The third objection, this time by those who in some way admit that the European Federation cannot be built with all the 25-30 Member States from the start (and above all not with Britain), is that an act of rupture would be easier within the Constitution than outside of it, because it would shift responsibility for the rupture onto the Member States that disagree and would give those States that are favourable to it the force of the law. This objection does not account for the fact that if a group of States that are in favour of giving life to a European federal state is to emerge, considering the conditions of the Union today, such a group will most probably be a minority and not a majority, and in the context of the Union it would succumb before the resistance of those who oppose it. Experience shows that any initiative that tries to use the instruments of the Union in reality becomes an instrument of it, because favourable forces become discouraged and retrace their steps and the power of interdiction of those countries that are against prevails. In the framework of the Union even the simple enhanced cooperation, provided for by the Nice Treaty and reconfirmed in the Draft Constitution, become almost impossible to start off (at least in important political fields) and are condemned to remain intergovernmental (as the very name cooperation suggests, if somebody had any doubt). Some raise the issue that Europe will never have two parliaments, two governments, etc. This seems to me somehow a secondary issue. One cannot foresee the entire process of the formation of the first core of a European Federal State. It is possible that from the start it may attract quite a considerable number of Member States of the Union and that it may rapidly lead to a situation where the institutions of the Union are absorbed by those of the federal state, and, from the institutional point of view, therefore one needs only to tackle the problem of the relationship with countries that do not participate (as in the case of the creation of the Euro). But it is also possible, and perhaps more probable, that in the initial period the core includes or extends only to a few countries, foreseeably those that have adopted the Euro, and that therefore it is necessary to think about the co-existence between the institutions of the Union and those of the federation, just as decades ago it was necessary to think about the institutions of the Community in parallel with the institutions of the Council of Europe. At that point, the problem will not be insurmountable.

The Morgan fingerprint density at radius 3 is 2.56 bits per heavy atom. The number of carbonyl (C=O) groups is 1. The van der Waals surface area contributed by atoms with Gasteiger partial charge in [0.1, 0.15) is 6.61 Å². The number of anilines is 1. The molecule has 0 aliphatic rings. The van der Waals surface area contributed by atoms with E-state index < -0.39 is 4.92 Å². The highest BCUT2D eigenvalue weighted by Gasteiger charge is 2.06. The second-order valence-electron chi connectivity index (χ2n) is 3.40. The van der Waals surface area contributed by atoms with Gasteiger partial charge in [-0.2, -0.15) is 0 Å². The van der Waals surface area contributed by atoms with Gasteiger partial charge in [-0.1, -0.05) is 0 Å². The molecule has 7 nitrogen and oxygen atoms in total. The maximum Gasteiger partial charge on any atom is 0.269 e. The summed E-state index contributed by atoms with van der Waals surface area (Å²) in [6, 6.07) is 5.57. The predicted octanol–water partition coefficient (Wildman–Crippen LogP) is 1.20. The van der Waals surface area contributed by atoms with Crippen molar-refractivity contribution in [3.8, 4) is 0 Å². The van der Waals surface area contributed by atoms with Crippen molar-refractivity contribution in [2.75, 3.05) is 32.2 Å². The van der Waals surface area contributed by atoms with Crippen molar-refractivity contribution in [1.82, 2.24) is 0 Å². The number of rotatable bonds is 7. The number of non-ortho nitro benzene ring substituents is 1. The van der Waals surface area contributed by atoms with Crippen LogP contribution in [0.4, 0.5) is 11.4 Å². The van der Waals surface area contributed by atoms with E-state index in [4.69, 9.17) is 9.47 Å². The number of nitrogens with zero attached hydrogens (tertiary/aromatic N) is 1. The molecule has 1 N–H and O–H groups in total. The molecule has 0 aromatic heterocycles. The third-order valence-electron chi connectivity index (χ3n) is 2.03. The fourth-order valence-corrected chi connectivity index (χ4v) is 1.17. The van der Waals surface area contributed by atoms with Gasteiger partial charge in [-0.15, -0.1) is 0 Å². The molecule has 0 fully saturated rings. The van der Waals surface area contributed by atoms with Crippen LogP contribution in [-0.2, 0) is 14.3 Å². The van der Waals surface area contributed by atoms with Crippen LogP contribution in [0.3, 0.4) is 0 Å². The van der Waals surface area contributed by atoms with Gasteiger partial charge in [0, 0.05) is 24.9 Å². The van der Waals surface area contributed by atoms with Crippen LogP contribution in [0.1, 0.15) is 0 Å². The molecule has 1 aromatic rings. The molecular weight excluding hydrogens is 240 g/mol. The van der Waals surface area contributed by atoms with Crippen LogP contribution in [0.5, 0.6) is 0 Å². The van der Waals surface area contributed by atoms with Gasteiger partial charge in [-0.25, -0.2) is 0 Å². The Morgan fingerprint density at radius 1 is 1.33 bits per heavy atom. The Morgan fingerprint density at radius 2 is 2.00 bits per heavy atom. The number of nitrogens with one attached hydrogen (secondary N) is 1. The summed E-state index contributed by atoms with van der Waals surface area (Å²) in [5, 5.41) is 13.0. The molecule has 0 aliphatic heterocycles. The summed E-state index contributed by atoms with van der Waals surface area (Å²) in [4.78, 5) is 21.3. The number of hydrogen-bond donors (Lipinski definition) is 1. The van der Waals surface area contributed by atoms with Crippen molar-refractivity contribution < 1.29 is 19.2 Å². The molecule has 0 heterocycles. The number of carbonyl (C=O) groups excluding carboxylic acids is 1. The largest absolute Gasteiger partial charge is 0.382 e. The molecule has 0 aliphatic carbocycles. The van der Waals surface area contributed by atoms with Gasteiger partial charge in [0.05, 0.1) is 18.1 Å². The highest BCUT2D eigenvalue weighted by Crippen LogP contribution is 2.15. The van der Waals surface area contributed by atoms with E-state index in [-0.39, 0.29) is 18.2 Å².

The fourth objection is that an appeal to the Heads of State and Government — like the one tested with the action-postcards used in the last few years by those proposing the strategy of the federal core — would consider national governments as the only participants in the process, to the exclusion of citizens, parties, and organisations and that this would repudiate the traditional and historical constituent strategy of the federalists. The exact opposite is true. The appeal truly wants to be an instrument of popular action, it wants to give citizens, local politicians, civil society associations, local authorities, etc. an instrument with which to make their own voices heard by their Heads of State and Government. The recall to the European federal state, and the emphasis on statehood and sovereignty, serve precisely to remind the political class and the citizens about the magnitude of the challenge that Europe is facing and of the choices that need to be made, thus saving the essential trait of federalism in the tradition of Altiero Spinelli and Mario Albertini against the dangers of slipping towards what us federalists once used to call “Europeanism”. The strategy of the federal core, far from being an abandonment of the constituent strategy, removes it from the framework in which proposing it becomes almost farcical (the idea of the constituent Convention of the Union of today) and re-proposes it where this becomes a serious strategic instrument (the Constituent Assembly for those countries that have decided to give life to the federation or at least to take it into consideration), giving it back the meaning that was its own since the start.[10]